New York's Cooperative and Condominium Community

Habitat Magazine October 2020 free digital issue

HABITAT

BUILDING OPERATIONS

HOW NYC CO-OP AND CONDOS OPERATE

Birds Are Nifty. Their Nests Are Nasty

Westchester County

Bird Nest Mess
Sept. 15, 2016

First, the facts. Birds’ nests are dirty, they attract bugs, and they could pose a health hazard if spores from the droppings gets sucked into a building’s ventilation system, according to Dan Brady, a project manager at Bell Bird Control in Fairfield, N.J. “They build their nests (in vents) and lay their eggs and nobody can get them,” Brady tells the Ask Real Estate column in the New York Times.

At a condominium in Larchmont, N.Y., where heating and cooling units in the apartments are vented through louvers built into the building’s brick facade, a unit-owner wants to know who’s responsible for removing birds’ nests from the louvers – the unit-owner of the condo board?

Unless a building has central air conditioning, HVAC equipment is considered part of the individual apartments rather than the building. So repairs and maintenance would be the unit owners’ responsibility, says attorney Lisa Smith, a partner at Smith, Gambrell & Russell. “Although in this case the louver is separate and apart from the cooling-heating unit, it will most likely be considered part of the assembly as it is necessary in order to operate the equipment.”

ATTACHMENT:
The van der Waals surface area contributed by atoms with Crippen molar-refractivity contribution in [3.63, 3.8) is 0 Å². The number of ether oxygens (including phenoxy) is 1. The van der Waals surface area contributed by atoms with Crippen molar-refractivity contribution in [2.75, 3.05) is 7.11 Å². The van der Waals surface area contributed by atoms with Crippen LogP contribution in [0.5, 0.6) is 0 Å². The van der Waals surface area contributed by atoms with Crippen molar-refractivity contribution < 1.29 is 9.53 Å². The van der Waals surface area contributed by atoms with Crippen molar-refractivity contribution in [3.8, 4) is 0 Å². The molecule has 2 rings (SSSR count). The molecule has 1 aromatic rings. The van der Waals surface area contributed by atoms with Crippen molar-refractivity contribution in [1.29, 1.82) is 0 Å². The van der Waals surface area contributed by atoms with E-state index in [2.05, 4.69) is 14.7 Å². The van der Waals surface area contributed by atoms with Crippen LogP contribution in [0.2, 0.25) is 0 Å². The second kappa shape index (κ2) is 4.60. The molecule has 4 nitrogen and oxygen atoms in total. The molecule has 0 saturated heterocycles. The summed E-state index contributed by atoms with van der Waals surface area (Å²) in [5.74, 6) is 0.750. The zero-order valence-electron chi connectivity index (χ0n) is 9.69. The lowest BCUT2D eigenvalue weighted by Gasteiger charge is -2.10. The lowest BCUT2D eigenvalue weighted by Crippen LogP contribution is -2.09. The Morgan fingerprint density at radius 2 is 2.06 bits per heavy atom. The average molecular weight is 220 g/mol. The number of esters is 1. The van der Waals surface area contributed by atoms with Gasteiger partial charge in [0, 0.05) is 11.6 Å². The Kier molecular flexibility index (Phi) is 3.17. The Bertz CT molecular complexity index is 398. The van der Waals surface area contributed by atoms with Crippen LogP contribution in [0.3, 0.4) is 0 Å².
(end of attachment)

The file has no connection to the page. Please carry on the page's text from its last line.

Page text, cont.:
Brady suggests using netting or mesh to keep birds out of the louvers, which a handyman could install from inside the apartment.

Ask the Experts

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Learn all the basics of NYC co-op and condo management, with straight talk from heavy hitters in the field of co-op or condo apartments

Professionals in some of the key fields of co-op and condo board governance and building management answer common questions in their areas of expertise

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